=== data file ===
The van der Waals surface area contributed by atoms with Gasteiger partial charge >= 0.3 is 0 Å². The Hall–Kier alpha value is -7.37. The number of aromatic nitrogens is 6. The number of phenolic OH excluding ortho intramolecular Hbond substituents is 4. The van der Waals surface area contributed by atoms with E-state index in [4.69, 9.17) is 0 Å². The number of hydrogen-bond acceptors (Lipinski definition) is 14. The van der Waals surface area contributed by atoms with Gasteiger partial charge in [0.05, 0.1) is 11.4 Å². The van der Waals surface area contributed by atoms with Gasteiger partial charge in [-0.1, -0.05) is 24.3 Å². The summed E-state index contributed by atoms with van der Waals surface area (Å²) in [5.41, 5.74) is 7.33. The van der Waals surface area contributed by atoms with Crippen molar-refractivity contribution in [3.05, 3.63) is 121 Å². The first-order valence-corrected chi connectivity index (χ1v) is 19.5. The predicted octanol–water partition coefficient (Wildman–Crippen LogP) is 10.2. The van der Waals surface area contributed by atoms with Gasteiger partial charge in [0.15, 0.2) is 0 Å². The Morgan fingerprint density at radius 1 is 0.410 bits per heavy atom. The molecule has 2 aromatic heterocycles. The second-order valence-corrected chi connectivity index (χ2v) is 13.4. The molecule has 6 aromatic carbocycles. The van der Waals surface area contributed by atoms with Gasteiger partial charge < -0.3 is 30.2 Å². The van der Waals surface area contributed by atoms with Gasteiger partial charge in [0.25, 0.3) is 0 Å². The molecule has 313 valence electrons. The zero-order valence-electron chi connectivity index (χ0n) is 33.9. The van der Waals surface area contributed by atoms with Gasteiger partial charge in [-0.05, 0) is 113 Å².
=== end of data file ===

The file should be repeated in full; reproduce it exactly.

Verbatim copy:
The van der Waals surface area contributed by atoms with Gasteiger partial charge >= 0.3 is 0 Å². The Hall–Kier alpha value is -7.37. The number of aromatic nitrogens is 6. The number of phenolic OH excluding ortho intramolecular Hbond substituents is 4. The van der Waals surface area contributed by atoms with E-state index in [4.69, 9.17) is 0 Å². The number of hydrogen-bond acceptors (Lipinski definition) is 14. The van der Waals surface area contributed by atoms with Gasteiger partial charge in [0.05, 0.1) is 11.4 Å². The van der Waals surface area contributed by atoms with Gasteiger partial charge in [-0.1, -0.05) is 24.3 Å². The summed E-state index contributed by atoms with van der Waals surface area (Å²) in [5.41, 5.74) is 7.33. The van der Waals surface area contributed by atoms with Crippen molar-refractivity contribution in [3.05, 3.63) is 121 Å². The first-order valence-corrected chi connectivity index (χ1v) is 19.5. The predicted octanol–water partition coefficient (Wildman–Crippen LogP) is 10.2. The van der Waals surface area contributed by atoms with Gasteiger partial charge in [0.15, 0.2) is 0 Å². The Morgan fingerprint density at radius 1 is 0.410 bits per heavy atom. The molecule has 2 aromatic heterocycles. The second-order valence-corrected chi connectivity index (χ2v) is 13.4. The molecule has 6 aromatic carbocycles. The van der Waals surface area contributed by atoms with Gasteiger partial charge < -0.3 is 30.2 Å². The van der Waals surface area contributed by atoms with Gasteiger partial charge in [0.25, 0.3) is 0 Å². The molecule has 313 valence electrons. The zero-order valence-electron chi connectivity index (χ0n) is 33.9. The van der Waals surface area contributed by atoms with Gasteiger partial charge in [-0.05, 0) is 113 Å².